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Part 1 - Building a Pole Winning B-Spec Car - Is B-Spec Right for Me?

Updated: Nov 4, 2019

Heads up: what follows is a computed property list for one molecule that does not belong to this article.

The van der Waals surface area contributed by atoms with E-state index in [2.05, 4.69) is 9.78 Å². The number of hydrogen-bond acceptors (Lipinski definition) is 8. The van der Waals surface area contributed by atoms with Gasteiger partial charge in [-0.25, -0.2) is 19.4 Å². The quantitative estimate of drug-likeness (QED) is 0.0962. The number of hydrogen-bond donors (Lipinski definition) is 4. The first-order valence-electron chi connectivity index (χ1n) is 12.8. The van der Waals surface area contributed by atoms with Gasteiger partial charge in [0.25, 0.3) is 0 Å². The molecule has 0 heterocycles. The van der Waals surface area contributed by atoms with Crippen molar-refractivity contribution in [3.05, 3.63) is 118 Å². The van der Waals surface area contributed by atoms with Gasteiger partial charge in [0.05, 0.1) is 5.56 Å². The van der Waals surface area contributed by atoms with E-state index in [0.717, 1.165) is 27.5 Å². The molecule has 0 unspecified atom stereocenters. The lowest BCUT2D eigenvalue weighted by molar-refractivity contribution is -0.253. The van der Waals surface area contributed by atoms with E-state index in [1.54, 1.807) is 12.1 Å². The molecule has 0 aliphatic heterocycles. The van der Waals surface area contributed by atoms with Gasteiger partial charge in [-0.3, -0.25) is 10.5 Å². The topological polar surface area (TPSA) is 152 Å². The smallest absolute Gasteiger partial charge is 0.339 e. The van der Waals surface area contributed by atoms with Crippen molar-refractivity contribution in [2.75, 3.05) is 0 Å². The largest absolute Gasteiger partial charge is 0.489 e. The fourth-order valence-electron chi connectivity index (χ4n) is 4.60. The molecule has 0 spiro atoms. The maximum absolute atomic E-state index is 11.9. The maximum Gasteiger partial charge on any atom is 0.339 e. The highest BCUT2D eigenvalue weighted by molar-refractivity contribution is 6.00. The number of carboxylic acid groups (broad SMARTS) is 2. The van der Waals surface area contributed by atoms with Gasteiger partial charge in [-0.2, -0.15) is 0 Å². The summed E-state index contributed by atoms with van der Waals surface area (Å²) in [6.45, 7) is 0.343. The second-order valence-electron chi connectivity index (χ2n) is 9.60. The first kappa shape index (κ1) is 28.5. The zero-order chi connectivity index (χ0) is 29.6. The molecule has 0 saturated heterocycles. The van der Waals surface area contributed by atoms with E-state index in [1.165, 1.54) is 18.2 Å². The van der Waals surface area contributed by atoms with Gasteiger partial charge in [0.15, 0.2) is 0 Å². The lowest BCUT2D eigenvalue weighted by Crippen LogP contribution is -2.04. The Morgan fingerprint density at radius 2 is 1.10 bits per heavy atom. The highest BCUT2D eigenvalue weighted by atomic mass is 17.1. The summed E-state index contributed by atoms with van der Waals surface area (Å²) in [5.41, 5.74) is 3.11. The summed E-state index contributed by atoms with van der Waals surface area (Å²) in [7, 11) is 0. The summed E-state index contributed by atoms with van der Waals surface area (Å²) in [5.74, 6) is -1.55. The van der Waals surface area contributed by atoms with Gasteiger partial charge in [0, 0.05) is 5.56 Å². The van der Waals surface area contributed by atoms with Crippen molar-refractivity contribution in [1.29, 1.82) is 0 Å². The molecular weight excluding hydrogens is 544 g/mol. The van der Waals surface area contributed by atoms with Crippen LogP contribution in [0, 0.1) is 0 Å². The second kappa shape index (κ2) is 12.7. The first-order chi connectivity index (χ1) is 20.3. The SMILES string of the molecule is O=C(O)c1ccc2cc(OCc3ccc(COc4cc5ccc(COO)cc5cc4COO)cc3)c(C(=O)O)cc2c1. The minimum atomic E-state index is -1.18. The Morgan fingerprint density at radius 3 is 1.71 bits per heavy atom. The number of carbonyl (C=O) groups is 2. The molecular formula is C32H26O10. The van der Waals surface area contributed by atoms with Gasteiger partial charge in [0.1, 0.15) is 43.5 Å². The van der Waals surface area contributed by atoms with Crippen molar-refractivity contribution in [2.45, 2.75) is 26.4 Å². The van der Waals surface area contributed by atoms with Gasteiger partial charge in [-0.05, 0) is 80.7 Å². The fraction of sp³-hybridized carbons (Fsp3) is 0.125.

While all of us here at think the answer to every question about racing is B-Spec, the reality is that the SCCA has an event for almost every level of involvement and a class for almost every car. Racing a B-Spec car is all about conservation of momentum and many instructors believe that starting out in a car with limited horsepower is a great way to perfect your skills because there is no big engine to cover up your mistakes. B-Spec cars are sized according the the worldwide industry standard B-Class which is typically front wheel drive. The class covers cars like the Chevrolet Sonic, Fiat 500, Ford Fiesta, Honda Fit, Kia Rio, Mazda 2, Mini Cooper, Nissan Micra, Nissan Versa and Toyota Yaris, so depending on your loyalties, there is likely something perfect for you. One of the things we all love is that we race cars that look different, versus single-make classes where everyone has fundamentally the same equipment. Currently only hatchback models are allowed but the advisory rules committee is considering asking for sedans to be added in the near future. The cars are allowed limited suspension modifications, run a spec-sized tire and depending on the car, it may also have a restrictor to limit power or performance enhancements like a header or cold air intake to make them as close as possible. Obviously the rules also allow removal of much of the interior and mandates the installation of a roll cage and safety equipment. The objective is an inexpensive race car that is reliable and easy on equipment, while being simple to build. A build budget of less than $10,000 dollars including all the safety equipment and a per weekend cost of less than $200 for consumables like tires, brakes, oil changes and repairs make the class extremely affordable and the limited rules means your car should be competitive on a national level without much effort. Our goal with this series of articles is to demonstrate how to build a new car for that budget and sit on the pole at the SCCA Runoffs! One word of warning in advance. B-Spec is the slowest class of racing at the National level so be prepared to endure a lot of good-natured and some off-color comments about your "race car". So, if this sounds interesting to you, read Part 2 - Picking a car here

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